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Target the least energy efficient houses to ensure no one is left behind

In a recent speech, David Geale, Director of Retail Banking, FCA, raised the risk of creating potential mortgage prisoners from EPC rules. The BSA firmly believes that the Government should be targeting the least efficient properties and encouraging lenders to lend to increase the energy efficiency of leaky properties to ensure that no one is left behind. 

The FCA’s view of green mortgages was outlined in a recent speech by David Geale, Director of Retail Banking at the FCA. David highlighted the growing role green mortgages have in decarbonising the UK’s housing stock by helping borrowers to improve the energy efficiency of their homes. He also acknowledged that by incentivising lenders to ‘green’ their mortgage books, there is an inherent risk of making it more difficult, or expensive, for borrowers to obtain a mortgage for properties with lower energy efficiency. This is counterintuitive to the goal of decarbonising the UK’s housing stock and is something the BSA has actively campaigned against due to the potential for it to disrupt the market. Our view is that it is more important that lenders play a role in greening society by lending to those looking to improve energy leaky homes, than on solely greening their own balance sheets.

The biggest benefit to both energy bills and carbon emissions is to target those properties that are leakiest. This is where it is vital that Government gets its policy right, it needs to avoid blanket targets that do not consider unintended outcomes. If Government policy is for lenders to increase the average EPC rating of their mortgage books, it could lead to a two tier market, effectively penalising lenders for lending to energy inefficient homes. This was proposed by BEIS in its consultation in 2020 ‘Improving Energy Performance through Lenders’. The Government has recently confirmed that it will respond to that consultation by the end of 2023 and we look forward to this response.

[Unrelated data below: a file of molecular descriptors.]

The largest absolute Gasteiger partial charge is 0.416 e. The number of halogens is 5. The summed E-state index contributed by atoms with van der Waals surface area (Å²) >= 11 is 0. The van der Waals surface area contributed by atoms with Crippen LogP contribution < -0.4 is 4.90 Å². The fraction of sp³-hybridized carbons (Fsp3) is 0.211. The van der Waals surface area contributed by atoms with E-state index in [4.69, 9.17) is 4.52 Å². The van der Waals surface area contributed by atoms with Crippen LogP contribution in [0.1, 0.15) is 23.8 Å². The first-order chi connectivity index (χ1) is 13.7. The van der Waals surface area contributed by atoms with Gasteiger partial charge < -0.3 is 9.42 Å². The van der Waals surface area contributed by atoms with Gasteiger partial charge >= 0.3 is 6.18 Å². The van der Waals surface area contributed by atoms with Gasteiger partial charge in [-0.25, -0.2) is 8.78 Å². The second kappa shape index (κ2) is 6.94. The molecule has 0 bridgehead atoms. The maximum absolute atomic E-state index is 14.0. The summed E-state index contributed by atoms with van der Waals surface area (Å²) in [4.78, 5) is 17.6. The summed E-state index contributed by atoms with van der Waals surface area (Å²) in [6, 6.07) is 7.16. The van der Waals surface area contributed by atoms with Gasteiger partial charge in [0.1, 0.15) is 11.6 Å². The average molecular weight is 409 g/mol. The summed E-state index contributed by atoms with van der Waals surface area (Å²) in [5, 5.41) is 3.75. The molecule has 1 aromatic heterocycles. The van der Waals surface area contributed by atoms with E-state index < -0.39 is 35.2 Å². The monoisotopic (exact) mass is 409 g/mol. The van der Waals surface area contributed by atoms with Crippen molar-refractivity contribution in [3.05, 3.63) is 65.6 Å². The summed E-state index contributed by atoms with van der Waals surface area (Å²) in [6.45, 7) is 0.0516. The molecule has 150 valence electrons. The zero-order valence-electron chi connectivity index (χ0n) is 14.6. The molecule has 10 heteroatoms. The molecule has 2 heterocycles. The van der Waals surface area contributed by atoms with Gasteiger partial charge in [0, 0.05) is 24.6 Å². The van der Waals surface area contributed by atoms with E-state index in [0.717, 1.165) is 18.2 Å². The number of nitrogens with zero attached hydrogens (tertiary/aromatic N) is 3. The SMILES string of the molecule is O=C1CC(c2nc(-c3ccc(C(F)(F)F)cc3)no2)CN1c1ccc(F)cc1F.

The BSA is keen to see the provision of mortgages to make people’s homes more comfortable, energy efficient and cheaper to run, grow further in the coming years. There also needs to be a just transition to net zero with nobody left behind. This includes the majority of homes that are rated below EPC ‘C’. The take up of Green Mortgages has been fairly limited, predominately going to homes that are already energy efficient (many new homes).

Consumer take-up, and therefore innovation needs to improve and many consumers cannot afford to carry out improvements in the current economic circumstances, despite their minds being acutely focused on energy costs. Even those that can pay seem reluctant to proceed absent of any Government incentive. If we are to make a real impact in this area, we need the Government to set out its long-term plans on the action and support it will provide homeowners. Only then can we all really work together to provide consumers with the confidence and tools to take much-needed action.

In our sector, we believe that Government should be targeting the least efficient properties and encouraging lenders via an improvement metric to lend to increase the energy efficiency of leaky properties will ensure that no one is left behind.